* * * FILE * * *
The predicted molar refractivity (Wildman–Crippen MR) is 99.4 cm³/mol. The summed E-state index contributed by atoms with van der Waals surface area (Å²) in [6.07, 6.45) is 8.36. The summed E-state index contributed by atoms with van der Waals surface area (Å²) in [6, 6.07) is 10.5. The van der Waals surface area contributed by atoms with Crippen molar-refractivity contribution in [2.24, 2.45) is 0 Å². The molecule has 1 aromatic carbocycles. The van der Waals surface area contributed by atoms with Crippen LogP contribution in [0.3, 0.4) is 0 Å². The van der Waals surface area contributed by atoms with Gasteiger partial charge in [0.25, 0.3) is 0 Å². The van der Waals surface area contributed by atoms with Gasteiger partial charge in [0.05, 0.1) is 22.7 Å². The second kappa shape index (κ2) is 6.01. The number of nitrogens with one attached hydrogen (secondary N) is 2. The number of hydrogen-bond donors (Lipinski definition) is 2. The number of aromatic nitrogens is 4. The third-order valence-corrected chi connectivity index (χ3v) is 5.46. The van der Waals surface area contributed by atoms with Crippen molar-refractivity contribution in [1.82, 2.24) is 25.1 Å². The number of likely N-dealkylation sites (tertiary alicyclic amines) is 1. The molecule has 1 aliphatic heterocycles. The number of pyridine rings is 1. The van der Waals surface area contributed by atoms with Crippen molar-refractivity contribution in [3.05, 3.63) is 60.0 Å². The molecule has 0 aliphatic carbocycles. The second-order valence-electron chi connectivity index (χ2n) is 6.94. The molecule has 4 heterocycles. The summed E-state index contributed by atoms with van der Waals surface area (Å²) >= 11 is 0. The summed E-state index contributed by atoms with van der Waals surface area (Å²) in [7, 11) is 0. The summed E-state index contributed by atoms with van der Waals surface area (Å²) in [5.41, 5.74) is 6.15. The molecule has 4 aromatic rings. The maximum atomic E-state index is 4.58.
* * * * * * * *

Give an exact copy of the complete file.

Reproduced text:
The predicted molar refractivity (Wildman–Crippen MR) is 99.4 cm³/mol. The summed E-state index contributed by atoms with van der Waals surface area (Å²) in [6.07, 6.45) is 8.36. The summed E-state index contributed by atoms with van der Waals surface area (Å²) in [6, 6.07) is 10.5. The van der Waals surface area contributed by atoms with Crippen molar-refractivity contribution in [2.24, 2.45) is 0 Å². The molecule has 1 aromatic carbocycles. The van der Waals surface area contributed by atoms with Crippen LogP contribution in [0.3, 0.4) is 0 Å². The van der Waals surface area contributed by atoms with Gasteiger partial charge in [0.25, 0.3) is 0 Å². The van der Waals surface area contributed by atoms with Gasteiger partial charge in [0.05, 0.1) is 22.7 Å². The second kappa shape index (κ2) is 6.01. The number of nitrogens with one attached hydrogen (secondary N) is 2. The number of hydrogen-bond donors (Lipinski definition) is 2. The number of aromatic nitrogens is 4. The third-order valence-corrected chi connectivity index (χ3v) is 5.46. The van der Waals surface area contributed by atoms with Crippen molar-refractivity contribution in [1.82, 2.24) is 25.1 Å². The number of likely N-dealkylation sites (tertiary alicyclic amines) is 1. The molecule has 1 aliphatic heterocycles. The number of pyridine rings is 1. The van der Waals surface area contributed by atoms with Crippen molar-refractivity contribution in [3.05, 3.63) is 60.0 Å². The molecule has 0 aliphatic carbocycles. The second-order valence-electron chi connectivity index (χ2n) is 6.94. The molecule has 4 heterocycles. The summed E-state index contributed by atoms with van der Waals surface area (Å²) >= 11 is 0. The summed E-state index contributed by atoms with van der Waals surface area (Å²) in [7, 11) is 0. The summed E-state index contributed by atoms with van der Waals surface area (Å²) in [5.41, 5.74) is 6.15. The molecule has 4 aromatic rings. The maximum atomic E-state index is 4.58.